Trying to keep a handle on ALL of the tech skills in demand in 2016 would be a full-time job, says Stacy Chapman, CEO for social talent sourcing solution, SwoopTalent.
"Across all industries the data challenge continues - including analytics, data services, data architecture and 'big data' - as does the need for architecture, DevOps, machine learning, security, user experience and many others," Stacy says.
In addition, good programmers are in high demand, and not just in new technologies like Puppet, Sqoop and Groovy; programmers in Java, html, C#, and even legacy skills like PeopleSoft and Documentum continue to increase in price. And that's only a few examples.
Given the variety of needs, it's important to know what's happening with the skills that matter to your organization, Stacy says.
"If you DO need Documentum, for example, that's a whole different challenge than if you need Splunk," she says. "And knowing what skills are transferable will also matter, especially for skills in really short supply."
We recently checked in with Stacy to get more of her insight on IT recruiting in the new year. Here's what she had to say:
What do you attribute to the increase in demand for different IT positions in 2016?
It depends on the position. Demand for 3D printing technology skills, for example, is driven by the potential those technologies offer manufacturers. Demand for security skills is driven by very public breaches over the past few years. Big data, machine learning and related technologies are driven by diverse trends including the need to understand (and respond to) customers and markets better. And demand for legacy skills is driven by tech workers updating their skills while organizations defer the cost of switching - creating a different kind of rarity than emerging skills have, but one that is equally painful if you need those skills.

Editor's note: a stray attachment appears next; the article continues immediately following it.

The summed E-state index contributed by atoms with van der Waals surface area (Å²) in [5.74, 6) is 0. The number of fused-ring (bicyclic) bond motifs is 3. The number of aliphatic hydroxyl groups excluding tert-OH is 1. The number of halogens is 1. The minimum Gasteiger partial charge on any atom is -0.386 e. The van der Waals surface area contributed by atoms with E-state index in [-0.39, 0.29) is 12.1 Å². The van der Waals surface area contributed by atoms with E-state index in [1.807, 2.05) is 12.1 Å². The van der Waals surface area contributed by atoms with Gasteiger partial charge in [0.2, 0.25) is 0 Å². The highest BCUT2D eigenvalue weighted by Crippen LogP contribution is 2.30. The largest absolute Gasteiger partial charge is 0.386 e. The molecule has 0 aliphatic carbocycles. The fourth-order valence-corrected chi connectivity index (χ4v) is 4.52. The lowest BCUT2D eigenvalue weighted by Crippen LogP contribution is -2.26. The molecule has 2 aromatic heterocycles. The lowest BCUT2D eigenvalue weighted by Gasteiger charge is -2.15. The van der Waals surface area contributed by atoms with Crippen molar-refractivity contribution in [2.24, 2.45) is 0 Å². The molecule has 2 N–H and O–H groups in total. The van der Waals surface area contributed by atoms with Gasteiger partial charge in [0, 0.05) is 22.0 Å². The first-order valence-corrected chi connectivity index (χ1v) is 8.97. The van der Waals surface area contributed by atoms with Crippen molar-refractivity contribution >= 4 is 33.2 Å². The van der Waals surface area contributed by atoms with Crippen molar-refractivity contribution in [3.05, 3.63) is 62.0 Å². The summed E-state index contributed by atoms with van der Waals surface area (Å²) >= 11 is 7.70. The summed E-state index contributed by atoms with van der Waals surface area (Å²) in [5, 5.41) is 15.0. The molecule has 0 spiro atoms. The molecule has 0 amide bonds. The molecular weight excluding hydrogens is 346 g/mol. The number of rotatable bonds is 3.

So, again, it's all about what YOU need in 2016.
What should businesses be doing to recruit talent that bring these skillsets to their organization?
I hate to answer every question with "it depends," but it depends.
The idea that one value proposition fits all technology talent is crazy - the art is in working out what value proposition your position at your organization brings to the table. Tech companies offer all kinds of benefits and in some geographies salaries are huge, but doing what others are doing won't necessarily get you the right talent. Businesses should definitely be looking at what talent competitors (not just business competitors) are doing, but don't necessarily copy.
Tech talent is a really hot topic, but don't forget we are talking about a diverse group of human beings who want different things - one person may seek stability and salary, while another equally skilled person might seek adventure and camaraderie. Those two people won't both be happy in the job you are trying to fill, and there are many permutations of what the people who make up "tech talent" want. I believe it's possible for any business to craft an affordable value proposition - and it's important to spend the time to do so.
How should businesses approach their search for this talent?
Many of the usual channels like job boards are working just fine for many jobs. But when you have tight labor markets, lots of competition and/or skills that add competitive advantage for the business, then you have a HOT skill situation, and it's worth taking the time to think more strategically.